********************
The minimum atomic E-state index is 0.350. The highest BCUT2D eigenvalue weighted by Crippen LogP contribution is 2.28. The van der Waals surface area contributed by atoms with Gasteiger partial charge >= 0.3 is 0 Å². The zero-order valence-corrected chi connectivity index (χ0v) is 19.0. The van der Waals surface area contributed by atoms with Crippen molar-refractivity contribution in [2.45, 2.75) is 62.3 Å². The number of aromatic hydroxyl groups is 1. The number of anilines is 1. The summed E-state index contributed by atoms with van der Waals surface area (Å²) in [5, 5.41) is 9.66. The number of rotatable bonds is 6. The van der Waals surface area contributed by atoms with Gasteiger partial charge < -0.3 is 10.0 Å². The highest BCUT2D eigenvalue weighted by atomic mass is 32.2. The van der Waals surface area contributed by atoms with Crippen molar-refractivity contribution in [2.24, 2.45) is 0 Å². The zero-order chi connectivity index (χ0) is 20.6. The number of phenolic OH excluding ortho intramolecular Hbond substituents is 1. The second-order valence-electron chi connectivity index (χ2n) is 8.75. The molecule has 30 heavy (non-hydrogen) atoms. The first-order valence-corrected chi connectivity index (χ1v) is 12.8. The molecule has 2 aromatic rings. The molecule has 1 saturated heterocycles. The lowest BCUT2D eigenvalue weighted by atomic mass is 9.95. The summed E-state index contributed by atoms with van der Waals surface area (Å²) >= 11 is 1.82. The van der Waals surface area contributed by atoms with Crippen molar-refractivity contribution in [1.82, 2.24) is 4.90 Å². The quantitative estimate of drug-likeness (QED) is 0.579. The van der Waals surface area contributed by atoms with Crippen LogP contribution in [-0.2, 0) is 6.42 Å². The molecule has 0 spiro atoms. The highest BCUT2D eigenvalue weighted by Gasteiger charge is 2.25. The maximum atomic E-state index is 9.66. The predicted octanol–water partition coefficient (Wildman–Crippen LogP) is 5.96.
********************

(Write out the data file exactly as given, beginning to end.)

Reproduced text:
The minimum atomic E-state index is 0.350. The highest BCUT2D eigenvalue weighted by Crippen LogP contribution is 2.28. The van der Waals surface area contributed by atoms with Gasteiger partial charge >= 0.3 is 0 Å². The zero-order valence-corrected chi connectivity index (χ0v) is 19.0. The van der Waals surface area contributed by atoms with Crippen molar-refractivity contribution in [2.45, 2.75) is 62.3 Å². The number of aromatic hydroxyl groups is 1. The number of anilines is 1. The summed E-state index contributed by atoms with van der Waals surface area (Å²) in [5, 5.41) is 9.66. The number of rotatable bonds is 6. The van der Waals surface area contributed by atoms with Gasteiger partial charge < -0.3 is 10.0 Å². The highest BCUT2D eigenvalue weighted by atomic mass is 32.2. The van der Waals surface area contributed by atoms with Crippen molar-refractivity contribution in [2.24, 2.45) is 0 Å². The zero-order chi connectivity index (χ0) is 20.6. The number of phenolic OH excluding ortho intramolecular Hbond substituents is 1. The second-order valence-electron chi connectivity index (χ2n) is 8.75. The molecule has 30 heavy (non-hydrogen) atoms. The first-order valence-corrected chi connectivity index (χ1v) is 12.8. The molecule has 2 aromatic rings. The molecule has 1 saturated heterocycles. The lowest BCUT2D eigenvalue weighted by atomic mass is 9.95. The summed E-state index contributed by atoms with van der Waals surface area (Å²) >= 11 is 1.82. The van der Waals surface area contributed by atoms with Crippen molar-refractivity contribution in [1.82, 2.24) is 4.90 Å². The quantitative estimate of drug-likeness (QED) is 0.579. The van der Waals surface area contributed by atoms with Crippen LogP contribution in [-0.2, 0) is 6.42 Å². The molecule has 0 spiro atoms. The highest BCUT2D eigenvalue weighted by Gasteiger charge is 2.25. The maximum atomic E-state index is 9.66. The predicted octanol–water partition coefficient (Wildman–Crippen LogP) is 5.96.